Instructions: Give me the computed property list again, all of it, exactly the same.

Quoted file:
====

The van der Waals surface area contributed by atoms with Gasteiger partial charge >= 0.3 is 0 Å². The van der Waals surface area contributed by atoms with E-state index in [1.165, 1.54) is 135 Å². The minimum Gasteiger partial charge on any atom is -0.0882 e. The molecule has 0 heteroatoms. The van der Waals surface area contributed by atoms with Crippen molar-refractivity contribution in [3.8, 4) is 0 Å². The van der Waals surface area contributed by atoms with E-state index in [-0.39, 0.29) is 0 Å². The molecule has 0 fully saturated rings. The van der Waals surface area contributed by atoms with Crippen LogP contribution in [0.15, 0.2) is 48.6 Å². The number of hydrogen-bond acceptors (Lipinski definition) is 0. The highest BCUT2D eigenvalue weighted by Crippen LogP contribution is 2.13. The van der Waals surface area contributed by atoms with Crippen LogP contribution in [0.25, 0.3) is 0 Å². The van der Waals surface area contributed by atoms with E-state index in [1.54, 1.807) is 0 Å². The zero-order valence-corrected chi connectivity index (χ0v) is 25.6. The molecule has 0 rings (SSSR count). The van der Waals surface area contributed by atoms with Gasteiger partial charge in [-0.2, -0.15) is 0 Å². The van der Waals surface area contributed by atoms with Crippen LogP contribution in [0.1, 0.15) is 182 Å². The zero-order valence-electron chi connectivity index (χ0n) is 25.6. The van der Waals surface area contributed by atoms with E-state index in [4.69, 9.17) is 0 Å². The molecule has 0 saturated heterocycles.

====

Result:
The van der Waals surface area contributed by atoms with Gasteiger partial charge >= 0.3 is 0 Å². The van der Waals surface area contributed by atoms with E-state index in [1.165, 1.54) is 135 Å². The minimum Gasteiger partial charge on any atom is -0.0882 e. The molecule has 0 heteroatoms. The van der Waals surface area contributed by atoms with Crippen molar-refractivity contribution in [3.8, 4) is 0 Å². The van der Waals surface area contributed by atoms with E-state index in [-0.39, 0.29) is 0 Å². The molecule has 0 fully saturated rings. The van der Waals surface area contributed by atoms with Crippen LogP contribution in [0.15, 0.2) is 48.6 Å². The number of hydrogen-bond acceptors (Lipinski definition) is 0. The highest BCUT2D eigenvalue weighted by Crippen LogP contribution is 2.13. The van der Waals surface area contributed by atoms with Crippen LogP contribution in [0.25, 0.3) is 0 Å². The van der Waals surface area contributed by atoms with E-state index in [1.54, 1.807) is 0 Å². The zero-order valence-corrected chi connectivity index (χ0v) is 25.6. The molecule has 0 rings (SSSR count). The van der Waals surface area contributed by atoms with Gasteiger partial charge in [-0.2, -0.15) is 0 Å². The van der Waals surface area contributed by atoms with Crippen LogP contribution in [0.1, 0.15) is 182 Å². The zero-order valence-electron chi connectivity index (χ0n) is 25.6. The van der Waals surface area contributed by atoms with E-state index in [4.69, 9.17) is 0 Å². The molecule has 0 saturated heterocycles.